F.W. Murnau, one of the greatest of all silent directors, began his filmmaking in Germany at the very beginning of the 1920s, in this time he made such classics as Nosferatu, the first great Dracula film, The Last Laugh in which he did away with intertitles completely to adopt a purely visual filmmaking style (a style that he returned to in Sunrise when the Man and his Wife are in the city), and his unforgettable adaption of the legend of Faust. The high quality of these German films ensured that by late 1926, America and Fox Studios came calling and Murnau was offered a contract to make films in America. His main stipulation was that he was left alone to make the kind of films he wished to make, with no interference from the film studios. The first film of this partnership, where Murnau was permitted both the finance and the freedom to be as creative as he wished, was Sunrise. Tragically, Murnau was never able to continue his films into the sound era - after completing his 1931 film Tabu he was fatally injured in an automobile accident.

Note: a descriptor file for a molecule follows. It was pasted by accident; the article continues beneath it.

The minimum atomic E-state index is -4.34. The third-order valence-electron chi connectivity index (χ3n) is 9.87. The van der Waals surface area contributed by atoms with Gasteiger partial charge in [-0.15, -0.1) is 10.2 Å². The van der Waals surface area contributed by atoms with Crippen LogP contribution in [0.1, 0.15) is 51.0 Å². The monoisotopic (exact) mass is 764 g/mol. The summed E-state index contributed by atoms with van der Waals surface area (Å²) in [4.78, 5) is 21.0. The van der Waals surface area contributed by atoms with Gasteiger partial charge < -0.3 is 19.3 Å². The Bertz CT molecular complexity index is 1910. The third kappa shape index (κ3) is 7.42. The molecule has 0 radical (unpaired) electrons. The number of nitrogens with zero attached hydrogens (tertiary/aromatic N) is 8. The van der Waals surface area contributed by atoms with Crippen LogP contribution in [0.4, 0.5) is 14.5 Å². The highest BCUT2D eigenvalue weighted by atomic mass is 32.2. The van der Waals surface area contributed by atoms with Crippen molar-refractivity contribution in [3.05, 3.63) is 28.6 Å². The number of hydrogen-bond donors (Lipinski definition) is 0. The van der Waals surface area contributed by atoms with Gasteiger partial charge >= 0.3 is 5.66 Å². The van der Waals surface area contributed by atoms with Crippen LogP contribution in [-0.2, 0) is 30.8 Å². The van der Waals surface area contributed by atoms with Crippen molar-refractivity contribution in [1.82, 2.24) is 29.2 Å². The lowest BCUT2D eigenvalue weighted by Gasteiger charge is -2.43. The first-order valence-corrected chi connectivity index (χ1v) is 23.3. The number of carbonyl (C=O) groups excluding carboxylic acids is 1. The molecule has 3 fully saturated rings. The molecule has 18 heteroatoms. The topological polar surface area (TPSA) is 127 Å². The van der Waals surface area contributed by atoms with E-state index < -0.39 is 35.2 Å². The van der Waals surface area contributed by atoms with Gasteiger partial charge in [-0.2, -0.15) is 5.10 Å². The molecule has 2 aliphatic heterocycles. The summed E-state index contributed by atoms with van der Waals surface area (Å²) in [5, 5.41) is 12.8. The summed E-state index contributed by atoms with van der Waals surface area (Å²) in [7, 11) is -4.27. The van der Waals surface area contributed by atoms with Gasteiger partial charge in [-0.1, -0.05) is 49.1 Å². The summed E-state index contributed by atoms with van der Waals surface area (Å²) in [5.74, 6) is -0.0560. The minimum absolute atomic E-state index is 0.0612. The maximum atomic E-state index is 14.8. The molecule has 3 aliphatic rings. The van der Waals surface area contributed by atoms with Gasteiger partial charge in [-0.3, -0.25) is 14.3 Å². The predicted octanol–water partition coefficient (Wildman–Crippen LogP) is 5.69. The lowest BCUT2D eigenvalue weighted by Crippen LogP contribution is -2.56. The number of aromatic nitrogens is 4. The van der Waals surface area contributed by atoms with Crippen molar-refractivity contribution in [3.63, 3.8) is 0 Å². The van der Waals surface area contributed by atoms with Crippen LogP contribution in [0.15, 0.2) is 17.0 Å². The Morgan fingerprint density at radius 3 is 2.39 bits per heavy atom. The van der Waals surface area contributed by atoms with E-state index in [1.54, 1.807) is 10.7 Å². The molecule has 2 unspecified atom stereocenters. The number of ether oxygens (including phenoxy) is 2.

This is spine #1 in the Masters of Cinema collection on Blu-ray. It was also, in a previous version, #1 on their DVD collection, but this more recent restoration replaces that edition. In the box you will find both a Blu-ray disc containing two versions of the film, as well as 2 DVDs which contain the same versions. First, we get the longer (at 94 minutes) Movietone version. This has a slightly more square aspect ratio (1.20:1), as the original print was part of a primitive sound experiment where the rest of the film's frame held the sound information. This optical soundtrack has long been lost, and we get the option of two scores here, either the original 1927 score (in mono) or a newer one (in stereo) by Timothy Brock.